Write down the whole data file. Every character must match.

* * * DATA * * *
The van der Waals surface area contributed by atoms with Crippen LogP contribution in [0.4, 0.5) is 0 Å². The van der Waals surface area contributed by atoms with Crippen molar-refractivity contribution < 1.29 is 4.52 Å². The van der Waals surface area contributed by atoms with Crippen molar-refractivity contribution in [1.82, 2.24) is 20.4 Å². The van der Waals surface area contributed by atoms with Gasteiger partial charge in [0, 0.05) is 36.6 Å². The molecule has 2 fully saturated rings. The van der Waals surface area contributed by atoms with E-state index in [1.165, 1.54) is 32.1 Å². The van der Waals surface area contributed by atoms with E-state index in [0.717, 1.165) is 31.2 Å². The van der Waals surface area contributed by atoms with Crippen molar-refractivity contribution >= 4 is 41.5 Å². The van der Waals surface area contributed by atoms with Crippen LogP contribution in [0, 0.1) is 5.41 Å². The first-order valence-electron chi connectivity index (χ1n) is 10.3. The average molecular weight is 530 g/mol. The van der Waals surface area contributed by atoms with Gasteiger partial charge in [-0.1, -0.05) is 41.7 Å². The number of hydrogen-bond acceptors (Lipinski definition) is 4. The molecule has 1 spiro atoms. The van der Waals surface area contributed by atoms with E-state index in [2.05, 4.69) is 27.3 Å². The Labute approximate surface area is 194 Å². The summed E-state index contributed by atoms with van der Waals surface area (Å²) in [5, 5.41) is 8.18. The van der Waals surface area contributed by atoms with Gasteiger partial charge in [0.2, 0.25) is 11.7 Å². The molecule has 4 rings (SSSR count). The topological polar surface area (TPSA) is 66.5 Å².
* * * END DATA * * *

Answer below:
The van der Waals surface area contributed by atoms with Crippen LogP contribution in [0.4, 0.5) is 0 Å². The van der Waals surface area contributed by atoms with Crippen molar-refractivity contribution < 1.29 is 4.52 Å². The van der Waals surface area contributed by atoms with Crippen molar-refractivity contribution in [1.82, 2.24) is 20.4 Å². The van der Waals surface area contributed by atoms with Gasteiger partial charge in [0, 0.05) is 36.6 Å². The molecule has 2 fully saturated rings. The van der Waals surface area contributed by atoms with E-state index in [1.165, 1.54) is 32.1 Å². The van der Waals surface area contributed by atoms with E-state index in [0.717, 1.165) is 31.2 Å². The van der Waals surface area contributed by atoms with Crippen molar-refractivity contribution >= 4 is 41.5 Å². The van der Waals surface area contributed by atoms with Crippen LogP contribution in [0, 0.1) is 5.41 Å². The first-order valence-electron chi connectivity index (χ1n) is 10.3. The average molecular weight is 530 g/mol. The van der Waals surface area contributed by atoms with Gasteiger partial charge in [-0.1, -0.05) is 41.7 Å². The number of hydrogen-bond acceptors (Lipinski definition) is 4. The molecule has 1 spiro atoms. The van der Waals surface area contributed by atoms with E-state index in [2.05, 4.69) is 27.3 Å². The Labute approximate surface area is 194 Å². The summed E-state index contributed by atoms with van der Waals surface area (Å²) in [5, 5.41) is 8.18. The van der Waals surface area contributed by atoms with Gasteiger partial charge in [0.2, 0.25) is 11.7 Å². The molecule has 4 rings (SSSR count). The topological polar surface area (TPSA) is 66.5 Å².